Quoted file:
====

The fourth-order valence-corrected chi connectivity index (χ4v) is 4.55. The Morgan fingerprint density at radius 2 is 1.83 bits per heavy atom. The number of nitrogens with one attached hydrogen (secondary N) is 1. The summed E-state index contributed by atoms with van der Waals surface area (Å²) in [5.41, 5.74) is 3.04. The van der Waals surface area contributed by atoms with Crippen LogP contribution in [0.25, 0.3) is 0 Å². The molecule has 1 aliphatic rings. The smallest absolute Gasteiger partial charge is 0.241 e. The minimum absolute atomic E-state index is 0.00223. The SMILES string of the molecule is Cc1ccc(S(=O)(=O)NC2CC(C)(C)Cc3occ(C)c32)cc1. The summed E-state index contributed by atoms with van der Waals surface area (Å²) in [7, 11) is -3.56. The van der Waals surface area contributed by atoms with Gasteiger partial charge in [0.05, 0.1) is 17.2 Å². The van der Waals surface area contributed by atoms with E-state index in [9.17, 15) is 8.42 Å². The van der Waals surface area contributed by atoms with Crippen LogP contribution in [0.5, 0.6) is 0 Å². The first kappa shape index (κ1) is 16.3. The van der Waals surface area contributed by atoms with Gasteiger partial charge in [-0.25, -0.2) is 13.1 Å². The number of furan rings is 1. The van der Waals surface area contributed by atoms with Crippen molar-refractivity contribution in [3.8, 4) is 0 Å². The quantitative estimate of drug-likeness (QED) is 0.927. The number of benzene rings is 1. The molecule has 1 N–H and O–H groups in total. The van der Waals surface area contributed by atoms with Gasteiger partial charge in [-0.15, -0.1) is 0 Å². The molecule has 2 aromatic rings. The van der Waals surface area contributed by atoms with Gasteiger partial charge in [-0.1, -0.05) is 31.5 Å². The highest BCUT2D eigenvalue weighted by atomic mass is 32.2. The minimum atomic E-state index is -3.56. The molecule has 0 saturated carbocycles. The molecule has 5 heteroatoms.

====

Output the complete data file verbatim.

The fourth-order valence-corrected chi connectivity index (χ4v) is 4.55. The Morgan fingerprint density at radius 2 is 1.83 bits per heavy atom. The number of nitrogens with one attached hydrogen (secondary N) is 1. The summed E-state index contributed by atoms with van der Waals surface area (Å²) in [5.41, 5.74) is 3.04. The van der Waals surface area contributed by atoms with Crippen LogP contribution in [0.25, 0.3) is 0 Å². The molecule has 1 aliphatic rings. The smallest absolute Gasteiger partial charge is 0.241 e. The minimum absolute atomic E-state index is 0.00223. The SMILES string of the molecule is Cc1ccc(S(=O)(=O)NC2CC(C)(C)Cc3occ(C)c32)cc1. The summed E-state index contributed by atoms with van der Waals surface area (Å²) in [7, 11) is -3.56. The van der Waals surface area contributed by atoms with Gasteiger partial charge in [0.05, 0.1) is 17.2 Å². The van der Waals surface area contributed by atoms with E-state index in [9.17, 15) is 8.42 Å². The van der Waals surface area contributed by atoms with Crippen LogP contribution in [0.5, 0.6) is 0 Å². The first kappa shape index (κ1) is 16.3. The van der Waals surface area contributed by atoms with Gasteiger partial charge in [-0.25, -0.2) is 13.1 Å². The number of furan rings is 1. The van der Waals surface area contributed by atoms with Crippen molar-refractivity contribution in [3.8, 4) is 0 Å². The quantitative estimate of drug-likeness (QED) is 0.927. The number of benzene rings is 1. The molecule has 1 N–H and O–H groups in total. The van der Waals surface area contributed by atoms with Gasteiger partial charge in [-0.15, -0.1) is 0 Å². The molecule has 2 aromatic rings. The van der Waals surface area contributed by atoms with Gasteiger partial charge in [-0.1, -0.05) is 31.5 Å². The highest BCUT2D eigenvalue weighted by atomic mass is 32.2. The minimum atomic E-state index is -3.56. The molecule has 0 saturated carbocycles. The molecule has 5 heteroatoms.